Never judgmental in his approach, he photographs with a kind of empathy that shows the lives of those on the fringes of our societies, let down by the systems which are supposed to protect them.

Often, documentary and news photography highlights problems on foreign shores – it can be easy to forget that right here at home we have more than our fair share of potential conflict waiting to be documented.

John has been photographing in and around the streets of Bradford for several years. His superb book Nothing to See Here was published in 2017 by Fistful of Books, and has since gone onto a second edition when the first quickly sold out. Wanting to go even deeper, he chose to enter the private spaces of the couple seen across these two pages for his new book, Love Story.

Born in Brighton, John moved to Scotland at the age of nine before settling in Bradford at the age of 18 in 1983. Always having felt like somewhat of an outsider, it’s this which helps him to resonate with his photographic subjects. ‘When people talk about photography being a mirror, I absolutely believe that,’ he tells me in a chat after the talk has finished. ‘When I’m photographing people who use drugs, because I did that myself when I was younger, I feel like I’m photographing myself – or how my life could have turned out.’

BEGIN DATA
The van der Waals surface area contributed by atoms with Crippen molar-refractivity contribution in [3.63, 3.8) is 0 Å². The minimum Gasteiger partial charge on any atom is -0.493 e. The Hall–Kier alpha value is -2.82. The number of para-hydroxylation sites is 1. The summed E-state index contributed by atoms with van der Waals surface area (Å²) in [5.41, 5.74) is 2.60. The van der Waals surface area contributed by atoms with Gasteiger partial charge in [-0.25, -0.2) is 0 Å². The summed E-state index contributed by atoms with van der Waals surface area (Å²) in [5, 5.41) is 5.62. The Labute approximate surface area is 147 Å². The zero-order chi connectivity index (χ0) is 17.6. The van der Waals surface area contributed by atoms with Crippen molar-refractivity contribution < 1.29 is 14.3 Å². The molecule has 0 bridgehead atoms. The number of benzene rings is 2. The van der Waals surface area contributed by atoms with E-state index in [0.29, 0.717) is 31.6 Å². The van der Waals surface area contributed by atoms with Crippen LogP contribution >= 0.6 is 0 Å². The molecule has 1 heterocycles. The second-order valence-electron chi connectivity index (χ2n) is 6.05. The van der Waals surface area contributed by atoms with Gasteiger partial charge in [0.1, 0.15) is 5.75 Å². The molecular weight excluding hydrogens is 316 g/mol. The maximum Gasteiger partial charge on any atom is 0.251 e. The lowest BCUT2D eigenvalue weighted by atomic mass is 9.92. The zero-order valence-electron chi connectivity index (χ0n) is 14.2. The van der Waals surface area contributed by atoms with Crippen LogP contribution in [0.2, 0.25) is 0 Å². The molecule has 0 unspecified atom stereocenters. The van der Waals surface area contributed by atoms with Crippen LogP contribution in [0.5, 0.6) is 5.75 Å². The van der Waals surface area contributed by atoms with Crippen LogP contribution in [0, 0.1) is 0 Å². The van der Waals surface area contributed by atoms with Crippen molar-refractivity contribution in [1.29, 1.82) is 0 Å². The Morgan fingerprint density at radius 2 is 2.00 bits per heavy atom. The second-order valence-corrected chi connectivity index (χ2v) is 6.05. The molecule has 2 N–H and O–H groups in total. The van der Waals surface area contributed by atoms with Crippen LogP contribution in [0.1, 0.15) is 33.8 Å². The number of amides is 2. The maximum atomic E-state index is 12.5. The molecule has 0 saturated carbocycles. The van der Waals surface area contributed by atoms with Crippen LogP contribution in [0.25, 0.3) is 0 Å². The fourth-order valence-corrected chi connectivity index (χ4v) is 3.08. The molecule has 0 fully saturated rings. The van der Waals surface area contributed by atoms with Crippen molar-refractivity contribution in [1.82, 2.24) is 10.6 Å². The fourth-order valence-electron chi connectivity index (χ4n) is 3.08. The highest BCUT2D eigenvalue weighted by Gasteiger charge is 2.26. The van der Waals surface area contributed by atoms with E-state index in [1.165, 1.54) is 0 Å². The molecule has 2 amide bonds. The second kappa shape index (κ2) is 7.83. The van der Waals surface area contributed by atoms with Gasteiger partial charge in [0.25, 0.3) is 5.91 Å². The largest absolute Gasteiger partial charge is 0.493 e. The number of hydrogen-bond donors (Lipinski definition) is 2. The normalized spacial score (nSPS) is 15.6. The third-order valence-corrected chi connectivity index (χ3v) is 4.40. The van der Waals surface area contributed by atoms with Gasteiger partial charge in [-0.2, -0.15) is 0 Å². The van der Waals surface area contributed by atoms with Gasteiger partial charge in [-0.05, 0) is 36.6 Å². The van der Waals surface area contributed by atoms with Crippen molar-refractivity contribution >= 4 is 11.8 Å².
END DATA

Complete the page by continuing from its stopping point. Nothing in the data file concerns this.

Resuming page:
Relationships are vitally important to John – he doesn’t ‘smash and grab’ pictures and then move on to the next. It can take weeks or even months to build up to the stage where those in front of his lens feel completely confident with his presence. That’s not to say that once that trust has been established, it’s an easy ride.

‘They [Gary and Maree] said to me at the beginning “you can photograph anything you want,” but when you’re there and it’s very late at night, and the atmosphere is quite strange, you’re constantly thinking, “do I photograph this, or do I not photograph,”’ he explains. ‘You’re just learning on the job day by day.’

Shot over a period of eight months, John would spend several hours with Gary and Maree in their flat. It was a dirty and dark place, and at the time the UK was in the grip of a heatwave – which didn’t help. Gary and Maree have a largely on/off relationship, characterised by intense periods of being ‘on’, with arguments and fall-outs which inevitably led to break-ups.

‘She [Maree] was really hyper,’ John says. ‘She was the life of it, really. If I’d photographed just him, it wouldn’t have worked, but it was the dynamics of their relationship – and the intimacy and toxicity – that made it.’

Gary’s leg was amputated in the summer of 2016, and he’s been a drug user for the best part of 30 years. Maree is a lot younger, but is also in the grip of a drug problem. Clearly, these are vulnerable people – something which John is always mindful of. ‘People might talk about, is it right for a photographer to take images of people like this – but I think the bigger scandal really is how people are living when they’re ignored and people aren’t taking care of them,’ he says.